Question: How to quantitative identification outlier from technology replication and biological replication
0
gravatar for Grace_G
8 weeks ago by
Grace_G20
Grace_G20 wrote:

Hi,

Data:
I get two count matrix (tissue A, tissue B) of genes to identity DEGs, the their includes samples technology replication and biological replication.

To get DEGs:
However, if here no technology replications of each sample, I can directly to do compare. So I'm going to get average of technology replications to represent each sample, it's right?

PCA Visualization:
For tissue A, (same for tissue B)
I use tissue A matrix to draw PCA, for each sample, their technology replications shows outliers, but how to quantitative identification them, is their some ways, so remove the outliers to calculation average?

Any views will be much appreciated!

rna-seq next-gen R • 148 views
ADD COMMENTlink modified 8 weeks ago • written 8 weeks ago by Grace_G20
1

Averaging read counts is never a good idea, at least not if you want to use something like limma, edgeR or DEseq2 for DEG analysis. And to mix technical and biological replicates in a linear model using these tools (limma, etc.) is to my knowledge very difficult (unless you have a PhD in statistics). My advice is to read the manual of limma (etc.) very carefully, and follow the examples they give in there. Also read carefully how they handle biological and technical reps. I know for instance that with limma, you can include technical replicates with duplicateCorrelation(), it is shown in chapter 18 (Yoruba HapMap case study).

ADD REPLYlink modified 8 weeks ago • written 8 weeks ago by Benn6.6k

Thanks a lot! Very helpful and practical idea, I will read these part carefully. And I'm not sure never a good idea mainly means calculate average is will produce decimal point, so can't as input? Actually, why not after process outlier then directly use t-test? since there are many requirements to use tools like Deseq2, but my data here is not easy to meet, and it's what I'm going to try. Looking forward to your comment:)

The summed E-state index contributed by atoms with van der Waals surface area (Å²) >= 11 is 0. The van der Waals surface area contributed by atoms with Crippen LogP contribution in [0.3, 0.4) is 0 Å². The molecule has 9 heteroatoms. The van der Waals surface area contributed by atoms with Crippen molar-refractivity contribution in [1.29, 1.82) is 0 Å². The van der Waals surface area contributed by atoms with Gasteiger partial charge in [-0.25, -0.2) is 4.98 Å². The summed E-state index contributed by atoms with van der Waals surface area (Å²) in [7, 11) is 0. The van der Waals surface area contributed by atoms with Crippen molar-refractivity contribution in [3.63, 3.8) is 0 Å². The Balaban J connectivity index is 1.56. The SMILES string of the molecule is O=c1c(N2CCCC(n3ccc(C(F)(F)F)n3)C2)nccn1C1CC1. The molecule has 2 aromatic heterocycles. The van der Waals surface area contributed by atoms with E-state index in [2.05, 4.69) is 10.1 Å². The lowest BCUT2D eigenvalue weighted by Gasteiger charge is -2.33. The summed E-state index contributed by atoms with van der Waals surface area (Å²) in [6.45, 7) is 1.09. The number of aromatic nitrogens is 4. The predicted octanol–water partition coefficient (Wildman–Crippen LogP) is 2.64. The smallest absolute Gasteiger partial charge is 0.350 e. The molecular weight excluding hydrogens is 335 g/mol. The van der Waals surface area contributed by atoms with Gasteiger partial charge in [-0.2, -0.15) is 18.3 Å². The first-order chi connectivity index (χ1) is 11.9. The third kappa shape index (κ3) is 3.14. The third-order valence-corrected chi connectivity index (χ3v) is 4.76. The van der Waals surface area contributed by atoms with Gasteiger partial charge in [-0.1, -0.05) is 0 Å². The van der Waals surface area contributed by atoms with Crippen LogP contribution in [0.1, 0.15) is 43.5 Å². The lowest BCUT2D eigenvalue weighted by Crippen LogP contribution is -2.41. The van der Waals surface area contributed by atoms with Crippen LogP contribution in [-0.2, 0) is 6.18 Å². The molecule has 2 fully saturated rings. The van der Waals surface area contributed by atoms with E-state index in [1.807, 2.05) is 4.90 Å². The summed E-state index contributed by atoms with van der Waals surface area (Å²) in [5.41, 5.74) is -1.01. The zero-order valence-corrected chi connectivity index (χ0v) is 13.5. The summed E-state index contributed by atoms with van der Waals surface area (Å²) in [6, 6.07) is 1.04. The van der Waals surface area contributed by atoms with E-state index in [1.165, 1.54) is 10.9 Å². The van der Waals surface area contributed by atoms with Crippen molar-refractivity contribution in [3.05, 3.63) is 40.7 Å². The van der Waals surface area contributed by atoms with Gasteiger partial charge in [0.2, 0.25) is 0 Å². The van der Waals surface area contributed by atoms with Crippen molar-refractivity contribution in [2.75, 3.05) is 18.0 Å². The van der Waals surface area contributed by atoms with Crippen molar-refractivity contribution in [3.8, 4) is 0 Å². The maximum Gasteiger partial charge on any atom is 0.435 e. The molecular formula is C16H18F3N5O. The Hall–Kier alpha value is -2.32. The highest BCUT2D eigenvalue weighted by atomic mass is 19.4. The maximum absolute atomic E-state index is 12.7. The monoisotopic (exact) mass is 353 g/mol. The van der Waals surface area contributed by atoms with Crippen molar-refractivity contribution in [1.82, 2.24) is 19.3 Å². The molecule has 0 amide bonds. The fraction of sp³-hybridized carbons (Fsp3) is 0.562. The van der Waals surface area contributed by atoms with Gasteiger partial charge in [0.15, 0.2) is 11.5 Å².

ADD REPLYlink written 8 weeks ago by Grace_G20
1

It has been shown that these tools (limma, edgeR, etc.) perform much better than a t-test. Please talk with statisticians, or ask the developers of these tools themselves on bioconductor. But please be aware, that before asking a question there (and here also), you are expected to do some research yourself first, like searching google about your topic (I know for example that the question about why limma is better then a t-test has been asked many times before), or try reading the manuals of these tools thoroughly. So go research a bit more on that is my advice.

ADD REPLYlink modified 8 weeks ago • written 8 weeks ago by Benn6.6k
1

I see, thanks for sharing these useful ways for thinking and studying, best wishes!

ADD REPLYlink written 8 weeks ago by Grace_G20
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